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Senate panel to hold hearing on airline safety after Boeing crashes

Senate panel to hold hearing on airline safety after Boeing crashes
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Sen. Ted CruzRafael (Ted) Edward CruzHillicon Valley: Biden's cyber priorities zero in on Russian hack | Apple, Facebook report increase in earnings at the end of 2020 | International authorities disrupt 'world's most dangerous malware' McCaul urges senators to block vote on Commerce secretary over Huawei concerns Lankford to stay on Tulsa Race Massacre Centennial Commission after Capitol riot MORE (R-Texas), chairman of the Subcommittee on Aviation and Space, announced a hearing on airline safety in the wake of the deadly crashes of two Boeing 737 Max aircrafts.

The hearing, “The State of Airline Safety: Federal Oversight of Commercial Aviation,” will take place on March 27.

National Transportation Safety Board chairman Robert Sumwalt, Transportation Department Inspector General Calvin Scovel and Federal Aviation Administration acting administrator Daniel Elwell are listed as witnesses.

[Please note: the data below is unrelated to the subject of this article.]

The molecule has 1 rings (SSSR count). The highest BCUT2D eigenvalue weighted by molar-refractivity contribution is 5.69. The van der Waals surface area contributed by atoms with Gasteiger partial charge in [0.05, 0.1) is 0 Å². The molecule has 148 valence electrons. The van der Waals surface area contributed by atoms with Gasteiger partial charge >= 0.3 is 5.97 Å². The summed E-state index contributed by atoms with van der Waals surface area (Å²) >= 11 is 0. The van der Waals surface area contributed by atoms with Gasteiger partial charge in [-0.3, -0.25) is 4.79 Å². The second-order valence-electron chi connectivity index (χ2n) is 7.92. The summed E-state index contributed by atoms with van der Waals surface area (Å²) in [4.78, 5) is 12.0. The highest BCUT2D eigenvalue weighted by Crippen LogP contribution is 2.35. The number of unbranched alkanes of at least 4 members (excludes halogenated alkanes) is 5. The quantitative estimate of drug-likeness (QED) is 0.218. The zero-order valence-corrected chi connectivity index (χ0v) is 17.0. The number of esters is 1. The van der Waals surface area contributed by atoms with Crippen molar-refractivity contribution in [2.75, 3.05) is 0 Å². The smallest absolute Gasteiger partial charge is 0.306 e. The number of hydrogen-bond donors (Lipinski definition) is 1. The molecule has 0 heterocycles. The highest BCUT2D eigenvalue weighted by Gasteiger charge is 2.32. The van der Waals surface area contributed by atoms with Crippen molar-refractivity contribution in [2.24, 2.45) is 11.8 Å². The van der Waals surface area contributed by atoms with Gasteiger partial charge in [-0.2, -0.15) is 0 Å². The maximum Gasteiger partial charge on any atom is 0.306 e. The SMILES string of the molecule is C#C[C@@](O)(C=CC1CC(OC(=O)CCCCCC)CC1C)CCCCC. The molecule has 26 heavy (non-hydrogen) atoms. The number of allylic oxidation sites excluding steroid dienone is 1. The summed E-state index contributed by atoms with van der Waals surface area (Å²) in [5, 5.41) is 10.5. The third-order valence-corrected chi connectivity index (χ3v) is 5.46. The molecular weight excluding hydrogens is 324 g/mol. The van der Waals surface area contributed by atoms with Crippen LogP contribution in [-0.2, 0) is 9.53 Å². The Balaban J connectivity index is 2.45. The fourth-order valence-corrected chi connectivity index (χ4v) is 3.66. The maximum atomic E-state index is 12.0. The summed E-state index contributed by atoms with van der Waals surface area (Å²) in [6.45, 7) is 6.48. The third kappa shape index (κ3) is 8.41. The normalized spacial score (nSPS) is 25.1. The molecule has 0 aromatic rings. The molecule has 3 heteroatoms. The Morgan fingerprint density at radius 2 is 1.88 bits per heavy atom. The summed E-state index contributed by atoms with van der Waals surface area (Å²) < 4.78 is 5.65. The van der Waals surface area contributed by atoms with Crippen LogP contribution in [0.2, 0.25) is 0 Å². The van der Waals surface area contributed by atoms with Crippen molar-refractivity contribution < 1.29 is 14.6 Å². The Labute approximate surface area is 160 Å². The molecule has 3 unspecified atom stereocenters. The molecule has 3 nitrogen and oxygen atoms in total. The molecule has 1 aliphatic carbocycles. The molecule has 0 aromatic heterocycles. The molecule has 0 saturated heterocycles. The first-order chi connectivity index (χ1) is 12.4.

No one from Boeing has been included as a witness

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President TrumpDonald TrumpFBI says California extremist may have targeted Newsom House Democrat touts resolution to expel Marjorie Taylor Greene from Congress Facebook to dial back political content on platform MORE nominated former Delta Air Lines executive Steve Dickson to lead the FAA on Tuesday.

Rep. Peter DeFazioPeter Anthony DeFazioOn The Money: Reddit traders cause Wall Street havoc | Powell: Inflation fears should not impede more coronavirus aid | NJ lawmakers press for SALT cap repeal in next relief package Overnight Health Care: Biden adviser delivers more pessimistic prediction on vaccine rollout | CDC says coronavirus could kill up to 514K by Feb. 20 | Vaccine research funds have been misused for decades, watchdog says Tackle injustice, tax Wall Street MORE (D-Ore.), the chairman of the House Committee on Transportation and Infrastructure, and Rep. Rick LarsenRichard (Rick) Ray LarsenLIVE COVERAGE: House votes to name Speaker COVID-19 is wild card as Pelosi faces tricky Speaker vote Sunday Wisconsin Rep. Gwen Moore tests positive for COVID-19 MORE (D-Wash.), the chairman of the subcommittee on Aviation, have also been in touch with Scovel, the Transportation Department Inspector General.

They sent him a letter on Tuesday requesting an investigation into the FAA’s certification of the Boeing 737 MAX.

Cruz has been one of the loudest critics of Boeing since the Ethiopian Airlines crash this month that killed 157 people, following a Lion Air crash in October that left 189 people dead.

He called for the grounding of the aircraft before Trump made the call on Wednesday.